At least 150 civilians requiring urgent medical treatment have been evacuated from opposition-held Eastern Ghouta, the current major battleground in Syria’s seven-year war.
They were evacuated on Tuesday under a deal reached between Jaish al-Islam, one of the largest opposition groups in the area, and Russia – the Syrian government’s principal ally.
According to the Syrian Observatory for Human Rights (SOHR) – a UK-based war monitor – the evacuees were taken to shelters under government control in other parts of the Damascus suburbs.
The area, which is a suburb of the capital, Damascus, where the government of President Bashar al-Assad sits, has been under siege by the latter’s forces since mid-2013.
Eastern Ghouta, home to 400,000 people, has been under international spotlight in recent weeks due to the plight of civilians during an intensified government campaign to retake control from the armed opposition.
Since the start of the campaign on February 18, at least 1,196 civilians have been killed in daily aerial and ground bombardment by the Syrian government and Russia, according to the SOHR. The figure includes 245 children and 164 women. At least 4,600 others have been wounded.
The United Nations has said that at least 1,000 sick and wounded residents of Eastern Ghouta are in need of life-saving medical attention.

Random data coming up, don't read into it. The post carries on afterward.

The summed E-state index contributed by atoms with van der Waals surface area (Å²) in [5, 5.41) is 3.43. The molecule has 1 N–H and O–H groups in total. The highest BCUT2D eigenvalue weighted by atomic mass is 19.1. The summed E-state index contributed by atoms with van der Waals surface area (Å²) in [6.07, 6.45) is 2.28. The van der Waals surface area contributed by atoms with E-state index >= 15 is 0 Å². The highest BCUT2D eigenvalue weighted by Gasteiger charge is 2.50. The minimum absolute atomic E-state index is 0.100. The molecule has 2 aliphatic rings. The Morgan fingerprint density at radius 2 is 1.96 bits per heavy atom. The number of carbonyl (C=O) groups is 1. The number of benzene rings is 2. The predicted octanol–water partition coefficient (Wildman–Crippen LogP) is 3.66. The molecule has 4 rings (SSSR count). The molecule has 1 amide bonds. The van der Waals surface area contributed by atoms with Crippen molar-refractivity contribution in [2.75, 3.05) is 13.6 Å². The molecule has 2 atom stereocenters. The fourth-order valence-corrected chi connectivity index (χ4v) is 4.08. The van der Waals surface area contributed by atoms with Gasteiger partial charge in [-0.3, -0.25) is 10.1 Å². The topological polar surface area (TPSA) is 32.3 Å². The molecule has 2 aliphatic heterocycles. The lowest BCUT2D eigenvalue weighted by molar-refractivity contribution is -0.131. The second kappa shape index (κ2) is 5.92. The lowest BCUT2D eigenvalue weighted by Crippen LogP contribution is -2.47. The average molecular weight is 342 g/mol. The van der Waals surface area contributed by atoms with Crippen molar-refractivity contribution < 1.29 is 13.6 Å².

The evacuations come as the Syrian government makes major advances in Eastern Ghouta in one of the deadliest offensives against the opposition since the battle for Aleppo in 2016, when the rebels were dealt their worst defeat in the war.
Syrian government forces have captured more than half of Eastern Ghouta, splintering it as they seek to crush the last major rebel bastion.
Their advances have cut off the towns of Douma and Harasta from each other and from other neighbouring towns.
Separately, at least 1,000 fighters and their families were evacuated from the district of Qadam, a neighbourhood in the southern part of Damascus, on Tuesday, according to the SOHR.
“The fighters and their family members numbered around 1,300. They were transferred to areas under opposition control such as Idlib, and Jarabulus,” Rami Abdel Rahman told Al Jazeera.
According to Abdel Rahman, the fighters were mainly from the Hay’et Tahrir al-Sham (HTS) – a group formerly linked to al-Qaeda.
Fighters in Eastern Ghouta, however, have vowed to resist evacuation attempts and to continue their battle against the forces of President Assad, who they aim to topple.
The armed opposition groups in Eastern Ghouta, Jaish al-Islam and Faylaq al-Rahman, are linked to the Free Syrian Army – a loose conglomeration of armed brigades made up of Syrian army defectors and ordinary civilians, which receive financial and logistical support from the United States, Turkey, and several Gulf countries.